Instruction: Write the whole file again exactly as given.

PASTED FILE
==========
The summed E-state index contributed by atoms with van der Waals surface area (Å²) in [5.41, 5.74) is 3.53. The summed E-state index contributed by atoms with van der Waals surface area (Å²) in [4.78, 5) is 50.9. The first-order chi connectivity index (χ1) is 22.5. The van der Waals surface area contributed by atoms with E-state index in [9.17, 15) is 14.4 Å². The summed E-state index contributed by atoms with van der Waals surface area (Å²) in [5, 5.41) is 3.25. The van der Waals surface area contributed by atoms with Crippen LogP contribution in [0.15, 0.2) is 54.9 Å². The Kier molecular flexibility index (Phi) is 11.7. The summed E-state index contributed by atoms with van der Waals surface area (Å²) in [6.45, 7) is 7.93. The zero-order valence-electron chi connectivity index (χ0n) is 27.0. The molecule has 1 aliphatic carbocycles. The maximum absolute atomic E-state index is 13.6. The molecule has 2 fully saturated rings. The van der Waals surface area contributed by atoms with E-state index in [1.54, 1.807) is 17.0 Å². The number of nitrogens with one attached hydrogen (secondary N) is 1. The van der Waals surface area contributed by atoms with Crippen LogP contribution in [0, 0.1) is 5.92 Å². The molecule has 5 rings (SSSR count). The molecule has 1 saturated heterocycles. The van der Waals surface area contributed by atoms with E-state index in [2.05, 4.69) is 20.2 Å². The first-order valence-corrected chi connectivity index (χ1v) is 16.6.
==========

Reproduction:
The summed E-state index contributed by atoms with van der Waals surface area (Å²) in [5.41, 5.74) is 3.53. The summed E-state index contributed by atoms with van der Waals surface area (Å²) in [4.78, 5) is 50.9. The first-order chi connectivity index (χ1) is 22.5. The van der Waals surface area contributed by atoms with E-state index in [9.17, 15) is 14.4 Å². The summed E-state index contributed by atoms with van der Waals surface area (Å²) in [5, 5.41) is 3.25. The van der Waals surface area contributed by atoms with Crippen LogP contribution in [0.15, 0.2) is 54.9 Å². The Kier molecular flexibility index (Phi) is 11.7. The summed E-state index contributed by atoms with van der Waals surface area (Å²) in [6.45, 7) is 7.93. The zero-order valence-electron chi connectivity index (χ0n) is 27.0. The molecule has 1 aliphatic carbocycles. The maximum absolute atomic E-state index is 13.6. The molecule has 2 fully saturated rings. The van der Waals surface area contributed by atoms with E-state index in [1.54, 1.807) is 17.0 Å². The number of nitrogens with one attached hydrogen (secondary N) is 1. The van der Waals surface area contributed by atoms with Crippen LogP contribution in [0, 0.1) is 5.92 Å². The molecule has 5 rings (SSSR count). The molecule has 1 saturated heterocycles. The van der Waals surface area contributed by atoms with E-state index in [2.05, 4.69) is 20.2 Å². The first-order valence-corrected chi connectivity index (χ1v) is 16.6.